Issues involved in economic development are not strictly dependent on the government expenditure on social welfare programs. As shown in Figure 02, in 2018, GDI was 0.935 while world rank was 0.941 and HDI value was 0.770, higher than the world rank 0.72. Even though economists argue that huge welfare expenditure has a negative impact on economic growth, Figure 01 shows that even after the reduction of welfare expenditure afterward in 1980s, economic growth rate had fluctuated in the same manner.

The government was under pressure to comprehend rising inflation and civil war expenditure was negatively affected to economic growth rather than investment for the welfare. However, after seven decades, social indicators show that the welfare oriented policy made more socially developed citizens for the country. Thus, government intervention required for Sri Lanka to become a fast growing economy by taking advantage of this factor. High levels of expenditure on welfare are unsustainable without a growth. To achieve economic development, while improving standard of living of the citizen can do with a little effort, which requires a commitment of not only the government, but also the society?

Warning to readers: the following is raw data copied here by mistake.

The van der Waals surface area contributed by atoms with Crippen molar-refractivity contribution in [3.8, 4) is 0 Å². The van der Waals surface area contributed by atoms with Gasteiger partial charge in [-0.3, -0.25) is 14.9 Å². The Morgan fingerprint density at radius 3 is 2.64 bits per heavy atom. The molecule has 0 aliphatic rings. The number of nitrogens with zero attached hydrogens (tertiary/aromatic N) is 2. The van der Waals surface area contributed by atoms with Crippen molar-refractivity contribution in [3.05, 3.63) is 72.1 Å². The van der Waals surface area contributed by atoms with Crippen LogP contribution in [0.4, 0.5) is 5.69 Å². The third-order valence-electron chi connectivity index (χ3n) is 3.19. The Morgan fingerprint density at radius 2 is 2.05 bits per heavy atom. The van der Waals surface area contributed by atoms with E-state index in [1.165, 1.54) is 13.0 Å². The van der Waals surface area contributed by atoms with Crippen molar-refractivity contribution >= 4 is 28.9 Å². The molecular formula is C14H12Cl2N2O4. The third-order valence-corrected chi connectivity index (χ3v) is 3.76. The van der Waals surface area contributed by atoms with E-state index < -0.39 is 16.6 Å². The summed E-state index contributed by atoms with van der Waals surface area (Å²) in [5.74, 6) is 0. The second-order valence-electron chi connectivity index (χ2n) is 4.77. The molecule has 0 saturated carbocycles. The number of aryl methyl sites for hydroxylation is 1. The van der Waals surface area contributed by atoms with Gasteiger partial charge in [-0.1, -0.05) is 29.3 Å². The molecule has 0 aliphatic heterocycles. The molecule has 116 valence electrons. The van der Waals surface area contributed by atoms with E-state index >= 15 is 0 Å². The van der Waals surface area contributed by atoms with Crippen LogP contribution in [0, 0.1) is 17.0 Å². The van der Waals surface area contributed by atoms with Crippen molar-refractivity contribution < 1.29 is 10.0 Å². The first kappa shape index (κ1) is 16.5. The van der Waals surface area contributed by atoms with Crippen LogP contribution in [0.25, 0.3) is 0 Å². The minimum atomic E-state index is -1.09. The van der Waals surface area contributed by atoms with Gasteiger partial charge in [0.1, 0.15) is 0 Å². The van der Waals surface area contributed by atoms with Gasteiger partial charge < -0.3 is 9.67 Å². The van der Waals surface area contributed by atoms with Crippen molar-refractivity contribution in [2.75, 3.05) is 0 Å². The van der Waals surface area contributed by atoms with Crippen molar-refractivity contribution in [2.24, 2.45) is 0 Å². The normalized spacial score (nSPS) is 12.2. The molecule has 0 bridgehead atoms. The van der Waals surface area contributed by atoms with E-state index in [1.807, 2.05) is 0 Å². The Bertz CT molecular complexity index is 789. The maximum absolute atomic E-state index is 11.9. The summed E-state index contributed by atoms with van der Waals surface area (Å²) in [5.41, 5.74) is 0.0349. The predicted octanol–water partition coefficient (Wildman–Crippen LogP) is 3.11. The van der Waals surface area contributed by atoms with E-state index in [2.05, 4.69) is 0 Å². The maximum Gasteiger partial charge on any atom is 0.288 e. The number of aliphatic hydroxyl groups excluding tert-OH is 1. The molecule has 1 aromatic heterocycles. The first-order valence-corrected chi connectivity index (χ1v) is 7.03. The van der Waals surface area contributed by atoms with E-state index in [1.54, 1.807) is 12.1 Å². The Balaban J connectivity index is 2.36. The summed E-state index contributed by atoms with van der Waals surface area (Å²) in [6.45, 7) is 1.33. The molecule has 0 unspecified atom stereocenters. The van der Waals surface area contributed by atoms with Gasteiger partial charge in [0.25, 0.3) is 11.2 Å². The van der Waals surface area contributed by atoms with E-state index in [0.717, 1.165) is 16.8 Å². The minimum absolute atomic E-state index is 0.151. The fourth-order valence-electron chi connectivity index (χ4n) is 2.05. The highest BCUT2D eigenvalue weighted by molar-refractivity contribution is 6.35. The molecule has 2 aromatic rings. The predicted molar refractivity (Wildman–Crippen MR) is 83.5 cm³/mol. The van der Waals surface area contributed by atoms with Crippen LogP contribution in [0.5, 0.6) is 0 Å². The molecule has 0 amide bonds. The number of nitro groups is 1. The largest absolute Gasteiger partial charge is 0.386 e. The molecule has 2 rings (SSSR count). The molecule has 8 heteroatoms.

This research was conducted by Dr. Wasantha Rajapaskhe, Senior Lecturer, SLIIT Business School and sponsored by the Faculty of Graduate and Research, Sri Lanka Institute of Information Technology, Sri Lanka.

The result of the research was published in the South Asian Journal of Social Studies and Economics, 3(1): 1-9, 2019.